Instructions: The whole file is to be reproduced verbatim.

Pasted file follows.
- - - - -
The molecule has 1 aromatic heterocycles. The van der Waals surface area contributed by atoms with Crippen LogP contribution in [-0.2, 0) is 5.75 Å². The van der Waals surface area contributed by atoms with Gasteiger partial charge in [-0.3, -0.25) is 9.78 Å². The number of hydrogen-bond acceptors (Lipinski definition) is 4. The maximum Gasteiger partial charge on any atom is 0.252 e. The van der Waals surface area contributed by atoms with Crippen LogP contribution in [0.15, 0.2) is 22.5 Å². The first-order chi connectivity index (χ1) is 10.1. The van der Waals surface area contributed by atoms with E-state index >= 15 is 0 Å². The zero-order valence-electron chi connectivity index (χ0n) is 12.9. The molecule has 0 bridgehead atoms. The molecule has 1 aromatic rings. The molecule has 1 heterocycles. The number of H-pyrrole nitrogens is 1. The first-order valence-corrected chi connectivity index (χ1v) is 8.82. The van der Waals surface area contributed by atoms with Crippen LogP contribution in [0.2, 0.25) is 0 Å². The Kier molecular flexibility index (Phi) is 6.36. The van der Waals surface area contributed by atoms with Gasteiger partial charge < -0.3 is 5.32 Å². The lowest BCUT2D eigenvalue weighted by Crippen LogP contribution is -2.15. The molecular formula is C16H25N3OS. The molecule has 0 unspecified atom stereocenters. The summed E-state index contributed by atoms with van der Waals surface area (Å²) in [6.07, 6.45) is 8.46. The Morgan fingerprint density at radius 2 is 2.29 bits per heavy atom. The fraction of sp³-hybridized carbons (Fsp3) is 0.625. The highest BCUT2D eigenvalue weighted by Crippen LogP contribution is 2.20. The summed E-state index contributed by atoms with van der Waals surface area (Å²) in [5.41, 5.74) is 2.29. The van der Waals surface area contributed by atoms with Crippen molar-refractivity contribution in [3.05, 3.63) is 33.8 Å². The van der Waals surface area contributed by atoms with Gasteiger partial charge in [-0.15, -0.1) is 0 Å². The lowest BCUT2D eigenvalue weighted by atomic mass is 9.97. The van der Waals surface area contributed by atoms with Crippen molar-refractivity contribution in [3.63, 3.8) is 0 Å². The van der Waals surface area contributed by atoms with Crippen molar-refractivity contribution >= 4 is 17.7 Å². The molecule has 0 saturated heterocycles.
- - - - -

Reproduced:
The molecule has 1 aromatic heterocycles. The van der Waals surface area contributed by atoms with Crippen LogP contribution in [-0.2, 0) is 5.75 Å². The van der Waals surface area contributed by atoms with Gasteiger partial charge in [-0.3, -0.25) is 9.78 Å². The number of hydrogen-bond acceptors (Lipinski definition) is 4. The maximum Gasteiger partial charge on any atom is 0.252 e. The van der Waals surface area contributed by atoms with Crippen LogP contribution in [0.15, 0.2) is 22.5 Å². The first-order chi connectivity index (χ1) is 10.1. The van der Waals surface area contributed by atoms with E-state index >= 15 is 0 Å². The zero-order valence-electron chi connectivity index (χ0n) is 12.9. The molecule has 0 bridgehead atoms. The molecule has 1 aromatic rings. The molecule has 1 heterocycles. The number of H-pyrrole nitrogens is 1. The first-order valence-corrected chi connectivity index (χ1v) is 8.82. The van der Waals surface area contributed by atoms with Crippen LogP contribution in [0.2, 0.25) is 0 Å². The Kier molecular flexibility index (Phi) is 6.36. The van der Waals surface area contributed by atoms with Gasteiger partial charge < -0.3 is 5.32 Å². The lowest BCUT2D eigenvalue weighted by Crippen LogP contribution is -2.15. The molecular formula is C16H25N3OS. The molecule has 0 unspecified atom stereocenters. The summed E-state index contributed by atoms with van der Waals surface area (Å²) in [6.07, 6.45) is 8.46. The Morgan fingerprint density at radius 2 is 2.29 bits per heavy atom. The fraction of sp³-hybridized carbons (Fsp3) is 0.625. The highest BCUT2D eigenvalue weighted by Crippen LogP contribution is 2.20. The summed E-state index contributed by atoms with van der Waals surface area (Å²) in [5.41, 5.74) is 2.29. The van der Waals surface area contributed by atoms with Crippen molar-refractivity contribution in [3.05, 3.63) is 33.8 Å². The van der Waals surface area contributed by atoms with Gasteiger partial charge in [-0.15, -0.1) is 0 Å². The lowest BCUT2D eigenvalue weighted by atomic mass is 9.97. The van der Waals surface area contributed by atoms with Crippen molar-refractivity contribution in [3.63, 3.8) is 0 Å². The van der Waals surface area contributed by atoms with Crippen molar-refractivity contribution >= 4 is 17.7 Å². The molecule has 0 saturated heterocycles.